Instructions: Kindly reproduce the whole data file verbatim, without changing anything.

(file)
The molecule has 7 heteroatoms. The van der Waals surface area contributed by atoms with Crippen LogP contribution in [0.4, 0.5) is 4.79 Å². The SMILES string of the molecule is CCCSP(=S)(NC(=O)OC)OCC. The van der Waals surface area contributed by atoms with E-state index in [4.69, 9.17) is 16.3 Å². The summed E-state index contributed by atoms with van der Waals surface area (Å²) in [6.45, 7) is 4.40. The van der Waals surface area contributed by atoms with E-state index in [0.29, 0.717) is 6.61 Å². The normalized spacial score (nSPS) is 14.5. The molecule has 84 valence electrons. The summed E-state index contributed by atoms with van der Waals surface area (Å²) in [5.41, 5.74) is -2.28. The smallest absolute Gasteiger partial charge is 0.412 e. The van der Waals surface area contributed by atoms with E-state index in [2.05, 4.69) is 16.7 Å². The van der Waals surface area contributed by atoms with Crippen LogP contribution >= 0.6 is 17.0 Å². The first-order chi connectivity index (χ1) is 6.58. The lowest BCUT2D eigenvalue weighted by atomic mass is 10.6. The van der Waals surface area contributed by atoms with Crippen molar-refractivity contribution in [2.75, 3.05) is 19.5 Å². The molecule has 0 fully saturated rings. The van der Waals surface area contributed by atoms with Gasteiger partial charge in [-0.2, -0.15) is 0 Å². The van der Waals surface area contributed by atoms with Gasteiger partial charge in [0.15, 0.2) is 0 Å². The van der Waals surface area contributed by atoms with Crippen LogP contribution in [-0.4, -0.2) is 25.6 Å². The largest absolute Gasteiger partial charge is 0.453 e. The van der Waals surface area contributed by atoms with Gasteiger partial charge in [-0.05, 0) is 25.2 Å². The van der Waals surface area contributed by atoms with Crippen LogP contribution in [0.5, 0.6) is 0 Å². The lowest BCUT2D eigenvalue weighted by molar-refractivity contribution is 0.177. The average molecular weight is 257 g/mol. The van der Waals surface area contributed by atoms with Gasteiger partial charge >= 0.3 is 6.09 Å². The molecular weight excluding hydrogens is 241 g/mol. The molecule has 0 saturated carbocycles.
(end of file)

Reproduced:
The molecule has 7 heteroatoms. The van der Waals surface area contributed by atoms with Crippen LogP contribution in [0.4, 0.5) is 4.79 Å². The SMILES string of the molecule is CCCSP(=S)(NC(=O)OC)OCC. The van der Waals surface area contributed by atoms with E-state index in [4.69, 9.17) is 16.3 Å². The summed E-state index contributed by atoms with van der Waals surface area (Å²) in [6.45, 7) is 4.40. The van der Waals surface area contributed by atoms with E-state index in [0.29, 0.717) is 6.61 Å². The normalized spacial score (nSPS) is 14.5. The molecule has 84 valence electrons. The summed E-state index contributed by atoms with van der Waals surface area (Å²) in [5.41, 5.74) is -2.28. The smallest absolute Gasteiger partial charge is 0.412 e. The van der Waals surface area contributed by atoms with E-state index in [2.05, 4.69) is 16.7 Å². The van der Waals surface area contributed by atoms with Crippen LogP contribution >= 0.6 is 17.0 Å². The first-order chi connectivity index (χ1) is 6.58. The lowest BCUT2D eigenvalue weighted by atomic mass is 10.6. The van der Waals surface area contributed by atoms with Crippen molar-refractivity contribution in [2.75, 3.05) is 19.5 Å². The molecule has 0 fully saturated rings. The van der Waals surface area contributed by atoms with Gasteiger partial charge in [-0.2, -0.15) is 0 Å². The van der Waals surface area contributed by atoms with Gasteiger partial charge in [0.15, 0.2) is 0 Å². The van der Waals surface area contributed by atoms with Crippen LogP contribution in [-0.4, -0.2) is 25.6 Å². The largest absolute Gasteiger partial charge is 0.453 e. The van der Waals surface area contributed by atoms with Gasteiger partial charge in [-0.05, 0) is 25.2 Å². The van der Waals surface area contributed by atoms with Crippen LogP contribution in [0.5, 0.6) is 0 Å². The lowest BCUT2D eigenvalue weighted by molar-refractivity contribution is 0.177. The average molecular weight is 257 g/mol. The van der Waals surface area contributed by atoms with Gasteiger partial charge >= 0.3 is 6.09 Å². The molecular weight excluding hydrogens is 241 g/mol. The molecule has 0 saturated carbocycles.